Basic English

Shawn Steele Shawn.Steele at
Thu Nov 26 23:07:21 CET 2015

I’m still a little confused how most of these are generally useful.  If I’m a user, how am I supposed to pick a subtag that makes sense to me?  Most OS’s don’t really expose that as a setting?  So if I go to wikipedia, wikipedia still has no clue that I’m interested in simplified English and has to ask me.

At that point it doesn’t really matter if something’s tagged en-perfecttag or en-x-pirate because we’ve already lost the interchange.  In the Basic English scenario Michael’s pretty much talking to himself (as far as I can tell, but I’m willing to be corrected), and most OS’s don’t make it easy to pick Basic English as an option for interchange, so the tag (or lack thereof) is pretty irrelevant.

In the Wikipedia scenario I still won’t pick simplified English because my OS doesn’t allow it (easily).  So then I have to pick it through wikipedia’s UI and they have to override what they hear on http-accept-language.

The wikipedia scenario withered away because we couldn’t figure out how to use it for interchange?


From: mark.edward.davis at [mailto:mark.edward.davis at] On Behalf Of Mark Davis ??
Sent: Thursday, November 26, 2015 10:34 AM
To: Shawn Steele <Shawn.Steele at>
Cc: Michael Everson <everson at>; ietflang IETF Languages Discussion <ietf-languages at>
Subject: Re: Basic English

At this point, I've pretty much given up on this process. Someone comes in with a legitimate need for variant that would be deployed on wikipedia (a pretty darn'd high-volume site), and be generally useful. What happens? This gets sidetracked into promoting an obscure variant that will get vanishingly small usage.​

I'll personally recommend in the future that people requesting anything useful to just not bother with a variant, and simply request instead a subtag with the -u- or -t- mechanisms, where the process has a sense of both perspective and utility.

Too bad; the variants are syntactically simpler, and could have been a useful mechanism.


On Thu, Nov 26, 2015 at 7:16 PM, Shawn Steele <Shawn.Steele at<mailto:Shawn.Steele at>> wrote:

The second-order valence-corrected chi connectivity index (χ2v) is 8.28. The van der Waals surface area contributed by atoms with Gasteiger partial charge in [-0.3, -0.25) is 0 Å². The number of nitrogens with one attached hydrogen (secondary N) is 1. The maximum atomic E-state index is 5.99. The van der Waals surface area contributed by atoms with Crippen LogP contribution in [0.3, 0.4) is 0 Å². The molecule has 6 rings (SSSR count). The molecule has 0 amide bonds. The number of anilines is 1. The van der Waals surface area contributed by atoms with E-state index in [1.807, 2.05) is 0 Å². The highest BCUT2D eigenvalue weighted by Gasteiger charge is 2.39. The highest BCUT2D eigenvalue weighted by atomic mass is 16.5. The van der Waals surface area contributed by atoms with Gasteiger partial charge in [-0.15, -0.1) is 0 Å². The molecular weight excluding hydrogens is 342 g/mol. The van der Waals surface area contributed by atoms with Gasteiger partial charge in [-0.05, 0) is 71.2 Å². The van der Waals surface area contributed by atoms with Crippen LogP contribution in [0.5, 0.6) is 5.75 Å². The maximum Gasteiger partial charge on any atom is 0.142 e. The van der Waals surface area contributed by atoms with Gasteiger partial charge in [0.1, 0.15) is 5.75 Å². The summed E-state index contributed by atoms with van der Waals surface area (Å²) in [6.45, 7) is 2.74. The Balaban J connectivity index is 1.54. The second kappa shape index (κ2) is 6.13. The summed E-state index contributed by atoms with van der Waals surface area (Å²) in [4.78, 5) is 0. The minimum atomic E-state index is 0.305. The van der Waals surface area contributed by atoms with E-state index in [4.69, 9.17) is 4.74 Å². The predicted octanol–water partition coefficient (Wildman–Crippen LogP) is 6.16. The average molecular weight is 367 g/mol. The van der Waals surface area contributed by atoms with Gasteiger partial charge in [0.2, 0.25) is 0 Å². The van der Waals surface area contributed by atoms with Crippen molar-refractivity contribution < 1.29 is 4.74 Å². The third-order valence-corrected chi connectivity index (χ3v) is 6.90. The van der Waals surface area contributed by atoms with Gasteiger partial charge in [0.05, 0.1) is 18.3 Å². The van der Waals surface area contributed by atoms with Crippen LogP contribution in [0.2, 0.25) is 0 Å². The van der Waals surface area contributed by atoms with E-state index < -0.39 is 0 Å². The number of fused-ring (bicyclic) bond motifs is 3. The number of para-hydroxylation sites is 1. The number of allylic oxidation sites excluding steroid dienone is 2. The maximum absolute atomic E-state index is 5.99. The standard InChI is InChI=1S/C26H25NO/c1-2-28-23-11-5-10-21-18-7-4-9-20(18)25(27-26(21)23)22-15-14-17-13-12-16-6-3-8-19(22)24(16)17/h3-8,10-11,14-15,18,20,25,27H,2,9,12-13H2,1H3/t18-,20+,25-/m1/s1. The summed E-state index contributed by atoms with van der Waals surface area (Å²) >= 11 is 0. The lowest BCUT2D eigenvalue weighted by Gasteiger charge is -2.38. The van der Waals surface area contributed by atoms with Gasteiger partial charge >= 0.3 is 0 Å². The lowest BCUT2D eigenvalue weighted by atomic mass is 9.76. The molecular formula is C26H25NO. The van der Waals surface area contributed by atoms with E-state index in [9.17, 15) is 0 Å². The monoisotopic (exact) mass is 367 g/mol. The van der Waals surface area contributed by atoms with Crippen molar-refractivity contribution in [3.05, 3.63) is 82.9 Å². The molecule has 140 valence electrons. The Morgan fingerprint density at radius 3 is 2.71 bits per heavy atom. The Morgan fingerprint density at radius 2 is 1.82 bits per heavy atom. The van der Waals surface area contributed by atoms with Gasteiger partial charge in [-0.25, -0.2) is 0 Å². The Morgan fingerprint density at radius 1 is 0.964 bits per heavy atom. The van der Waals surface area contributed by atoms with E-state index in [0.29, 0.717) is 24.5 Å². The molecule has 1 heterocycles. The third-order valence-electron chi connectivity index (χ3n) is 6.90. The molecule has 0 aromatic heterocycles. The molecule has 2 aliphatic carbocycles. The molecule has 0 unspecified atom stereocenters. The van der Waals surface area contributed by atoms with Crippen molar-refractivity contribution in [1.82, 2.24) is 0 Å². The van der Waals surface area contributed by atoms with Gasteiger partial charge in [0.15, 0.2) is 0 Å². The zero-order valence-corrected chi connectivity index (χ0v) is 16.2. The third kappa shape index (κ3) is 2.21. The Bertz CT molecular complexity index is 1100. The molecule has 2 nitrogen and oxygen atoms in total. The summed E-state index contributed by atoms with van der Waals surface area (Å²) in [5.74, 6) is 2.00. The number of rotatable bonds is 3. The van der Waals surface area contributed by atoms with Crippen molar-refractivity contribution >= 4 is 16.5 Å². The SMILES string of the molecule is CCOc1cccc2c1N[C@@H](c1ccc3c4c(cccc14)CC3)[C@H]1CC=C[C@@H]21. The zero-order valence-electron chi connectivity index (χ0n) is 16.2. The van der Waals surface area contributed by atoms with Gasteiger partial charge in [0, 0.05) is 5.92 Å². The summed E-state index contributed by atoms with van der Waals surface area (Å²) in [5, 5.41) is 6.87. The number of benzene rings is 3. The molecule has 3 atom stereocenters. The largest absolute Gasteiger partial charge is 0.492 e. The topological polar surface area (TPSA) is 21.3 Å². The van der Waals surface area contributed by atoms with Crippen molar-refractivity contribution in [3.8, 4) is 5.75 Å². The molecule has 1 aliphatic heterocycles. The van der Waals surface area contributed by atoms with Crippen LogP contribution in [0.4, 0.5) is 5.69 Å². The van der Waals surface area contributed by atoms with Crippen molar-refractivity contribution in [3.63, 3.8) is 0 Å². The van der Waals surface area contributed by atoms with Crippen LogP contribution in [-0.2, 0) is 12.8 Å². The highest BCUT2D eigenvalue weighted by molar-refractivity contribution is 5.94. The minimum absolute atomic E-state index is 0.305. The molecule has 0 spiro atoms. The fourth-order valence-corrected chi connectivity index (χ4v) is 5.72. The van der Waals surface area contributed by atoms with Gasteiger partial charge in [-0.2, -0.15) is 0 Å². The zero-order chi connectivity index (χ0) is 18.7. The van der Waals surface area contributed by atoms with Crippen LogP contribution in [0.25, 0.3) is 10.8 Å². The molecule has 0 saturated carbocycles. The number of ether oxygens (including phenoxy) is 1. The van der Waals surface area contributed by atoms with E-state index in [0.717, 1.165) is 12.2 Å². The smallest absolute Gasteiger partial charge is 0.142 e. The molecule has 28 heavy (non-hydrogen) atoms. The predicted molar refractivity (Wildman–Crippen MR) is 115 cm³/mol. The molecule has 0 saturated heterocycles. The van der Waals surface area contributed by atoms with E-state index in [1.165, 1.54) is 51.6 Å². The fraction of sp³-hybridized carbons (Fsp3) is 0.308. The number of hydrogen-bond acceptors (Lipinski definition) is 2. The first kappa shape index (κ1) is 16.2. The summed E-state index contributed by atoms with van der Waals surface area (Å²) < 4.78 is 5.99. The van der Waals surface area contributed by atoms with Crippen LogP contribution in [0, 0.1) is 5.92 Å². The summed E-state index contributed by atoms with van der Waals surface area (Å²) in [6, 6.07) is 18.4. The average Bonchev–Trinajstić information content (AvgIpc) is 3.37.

So (ironically from me), where would we stop?

Presumably libraries won't fail because there's no tag for Basic English. Basic English has never had a tag before, and that hasn't prevented books from being written in it, nor libraries from including it in their catalog.

This particular language is getting attention because at this moment Michael is interested in translating material to Basic English, desires a code for that work, and knows how to make a proposal.  There is also more historical writing in Basic English than in many of the other published varieties of English that have been experimented with, but probably less that 'simplified' English.

I don't want to start judging subtags on their merits, but it probably shouldn't be allowed to be a free-for-all.  It seems like if a subtag for Basic English is interesting, then subtags for all of the others like Anglic, Amxrikai Spek, etc. creations should also be allowed.  That level of detail under an "en" tag seems likely to disrupt library classification systems that currently tend to put constructed languages in their own unique place.

A library probably wouldn't want to file these constructed English texts with English, and they're likely of most interest to academics and others interested in constructed languages.  It doesn't make sense from a librarians point of view to shelve Basic English "Alice in Wonderland" next to English "Alice in Wonderland", the same way I wouldn't shelve a German version in the same section.

I wonder if there should be a subtag to indicate constructed variants, and then include a bunch of the known constructed variants of English?

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